Share Email Print

Proceedings Paper

Combined SERS biotags (SBTs) and microfluidic platform for the quantitative ratiometric discrimination between noncancerous and cancerous cells in flow
Author(s): Alessia Pallaoro; Mehran R. Hoonejani; Gary B Braun; Carl Meinhart; Martin Moskovits
Format Member Price Non-Member Price
PDF $14.40 $18.00
cover GOOD NEWS! Your organization subscribes to the SPIE Digital Library. You may be able to download this paper for free. Check Access

Paper Abstract

SERS biotags are made from polymer-encapsulated silver nanoparticle dimers infused with unique Raman reporter molecules, and carry peptides as cell recognition moieties. We demonstrate their potential use for early and rapid identification of malignant cells, a central goal in cancer research. SERS biotags (SBTs) can be routinely synthesized and simultaneously excited with a single, low intensity laser source, making the determination of the relative contribution of the individual SBTs to the overall spectrum tractable. Importantly for biomedical applications, SERS employs tissuepenetrating lasers in the red to near-infrared range resulting in low autofluorescence. We have previously described a multiplexed, ratiometric method that can confidently distinguish between cancerous and noncancerous epithelial prostate cells in vitro based on receptor overexpression. Here we present the progress towards the application of this quantitative methodology for the identification of cancer cells in a microfluidic flow-focusing device. Beads are used as cell mimics to characterize the devices. Cells (and beads) are simultaneously incubated with two sets of SBTs while in suspension (simulating cells’ capture from blood), then injected into the device for laser interrogation under flow. Each cell event is characterized by a composite Raman spectrum, deconvoluted into its single components to ultimately determine their relative contribution. We show that using SBTs ratiometrically can provide cell identification insensitive to normal causes of uncertainty in optical measurements such as variations in focal plane, cell concentration, autofluorescence, and turbidity.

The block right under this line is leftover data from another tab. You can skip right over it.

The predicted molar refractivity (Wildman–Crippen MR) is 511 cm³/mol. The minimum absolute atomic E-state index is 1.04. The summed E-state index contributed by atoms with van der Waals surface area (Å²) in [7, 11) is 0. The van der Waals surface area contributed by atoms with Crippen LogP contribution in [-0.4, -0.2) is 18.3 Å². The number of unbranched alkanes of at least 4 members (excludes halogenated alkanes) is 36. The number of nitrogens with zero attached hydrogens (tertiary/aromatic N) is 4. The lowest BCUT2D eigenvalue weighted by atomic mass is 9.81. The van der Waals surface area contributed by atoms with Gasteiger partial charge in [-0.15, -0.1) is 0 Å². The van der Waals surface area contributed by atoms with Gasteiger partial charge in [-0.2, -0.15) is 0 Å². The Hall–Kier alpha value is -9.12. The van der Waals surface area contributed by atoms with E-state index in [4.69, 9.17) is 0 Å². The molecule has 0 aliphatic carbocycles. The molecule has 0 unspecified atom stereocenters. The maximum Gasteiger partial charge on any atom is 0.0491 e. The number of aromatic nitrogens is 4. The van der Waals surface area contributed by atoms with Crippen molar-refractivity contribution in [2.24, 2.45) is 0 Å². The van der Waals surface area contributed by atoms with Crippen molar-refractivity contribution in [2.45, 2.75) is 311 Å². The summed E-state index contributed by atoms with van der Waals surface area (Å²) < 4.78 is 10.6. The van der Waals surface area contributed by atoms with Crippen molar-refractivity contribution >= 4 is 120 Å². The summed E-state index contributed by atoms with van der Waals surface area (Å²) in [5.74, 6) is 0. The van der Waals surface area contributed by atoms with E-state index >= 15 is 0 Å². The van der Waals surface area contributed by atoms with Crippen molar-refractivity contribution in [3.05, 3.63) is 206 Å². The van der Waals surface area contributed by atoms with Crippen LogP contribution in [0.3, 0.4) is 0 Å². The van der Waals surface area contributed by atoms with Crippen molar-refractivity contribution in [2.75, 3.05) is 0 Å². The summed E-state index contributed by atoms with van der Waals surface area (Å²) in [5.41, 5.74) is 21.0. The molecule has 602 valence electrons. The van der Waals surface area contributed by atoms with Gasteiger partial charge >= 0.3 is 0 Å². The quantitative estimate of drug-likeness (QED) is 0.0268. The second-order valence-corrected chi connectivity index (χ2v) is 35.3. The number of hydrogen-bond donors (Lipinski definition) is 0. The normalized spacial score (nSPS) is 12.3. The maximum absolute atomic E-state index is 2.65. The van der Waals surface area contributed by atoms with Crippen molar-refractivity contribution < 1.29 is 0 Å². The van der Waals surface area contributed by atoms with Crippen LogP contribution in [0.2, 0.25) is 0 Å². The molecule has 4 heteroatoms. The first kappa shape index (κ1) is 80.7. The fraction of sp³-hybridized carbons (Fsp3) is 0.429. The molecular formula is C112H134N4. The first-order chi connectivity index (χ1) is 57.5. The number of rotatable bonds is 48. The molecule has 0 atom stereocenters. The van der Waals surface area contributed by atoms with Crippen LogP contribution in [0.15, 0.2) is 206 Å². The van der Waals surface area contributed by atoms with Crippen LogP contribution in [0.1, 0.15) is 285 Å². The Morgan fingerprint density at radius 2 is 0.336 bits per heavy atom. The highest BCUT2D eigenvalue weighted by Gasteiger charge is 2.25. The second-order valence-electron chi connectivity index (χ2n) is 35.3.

Paper Details

Date Published: 10 October 2012
PDF: 8 pages
Proc. SPIE 8460, Biosensing and Nanomedicine V, 84600T (10 October 2012); doi: 10.1117/12.930405
Show Author Affiliations
Alessia Pallaoro, Univ. of California, Santa Barbara (United States)
Mehran R. Hoonejani, Univ. of California, Santa Barbara (United States)
Gary B Braun, Sanford-Burnham Medical Research Institute at Univ. of California, Santa Barbara (United States)
Cancer Research Ctr., Sanford-Burnham Medical Research Institute (United States)
Carl Meinhart, Univ. of California, Santa Barbara (United States)
Martin Moskovits, Univ. of California, Santa Barbara (United States)

Published in SPIE Proceedings Vol. 8460:
Biosensing and Nanomedicine V
Hooman Mohseni; Massoud H. Agahi; Manijeh Razeghi, Editor(s)

© SPIE. Terms of Use
Back to Top